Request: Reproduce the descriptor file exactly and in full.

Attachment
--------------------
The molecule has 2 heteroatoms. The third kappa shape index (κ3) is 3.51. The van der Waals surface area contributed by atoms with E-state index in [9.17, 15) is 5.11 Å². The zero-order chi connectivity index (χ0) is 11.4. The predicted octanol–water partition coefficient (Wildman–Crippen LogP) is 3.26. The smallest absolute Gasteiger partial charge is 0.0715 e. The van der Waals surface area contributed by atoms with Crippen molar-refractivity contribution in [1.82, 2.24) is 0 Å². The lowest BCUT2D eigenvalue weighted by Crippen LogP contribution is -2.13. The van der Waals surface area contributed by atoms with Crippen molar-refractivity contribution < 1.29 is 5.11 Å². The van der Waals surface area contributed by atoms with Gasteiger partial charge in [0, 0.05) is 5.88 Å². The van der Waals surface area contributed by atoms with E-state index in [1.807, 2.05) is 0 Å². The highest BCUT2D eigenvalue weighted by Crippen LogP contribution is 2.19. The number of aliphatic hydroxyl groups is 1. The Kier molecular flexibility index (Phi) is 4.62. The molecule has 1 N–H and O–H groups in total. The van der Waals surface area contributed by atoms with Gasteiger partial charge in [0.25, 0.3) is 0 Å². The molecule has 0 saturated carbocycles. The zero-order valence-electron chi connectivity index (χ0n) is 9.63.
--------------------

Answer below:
The molecule has 2 heteroatoms. The third kappa shape index (κ3) is 3.51. The van der Waals surface area contributed by atoms with E-state index in [9.17, 15) is 5.11 Å². The zero-order chi connectivity index (χ0) is 11.4. The predicted octanol–water partition coefficient (Wildman–Crippen LogP) is 3.26. The smallest absolute Gasteiger partial charge is 0.0715 e. The van der Waals surface area contributed by atoms with Crippen molar-refractivity contribution in [1.82, 2.24) is 0 Å². The lowest BCUT2D eigenvalue weighted by Crippen LogP contribution is -2.13. The van der Waals surface area contributed by atoms with Crippen molar-refractivity contribution < 1.29 is 5.11 Å². The van der Waals surface area contributed by atoms with Gasteiger partial charge in [0, 0.05) is 5.88 Å². The van der Waals surface area contributed by atoms with E-state index in [1.807, 2.05) is 0 Å². The highest BCUT2D eigenvalue weighted by Crippen LogP contribution is 2.19. The number of aliphatic hydroxyl groups is 1. The Kier molecular flexibility index (Phi) is 4.62. The molecule has 1 N–H and O–H groups in total. The van der Waals surface area contributed by atoms with Gasteiger partial charge in [0.25, 0.3) is 0 Å². The molecule has 0 saturated carbocycles. The zero-order valence-electron chi connectivity index (χ0n) is 9.63.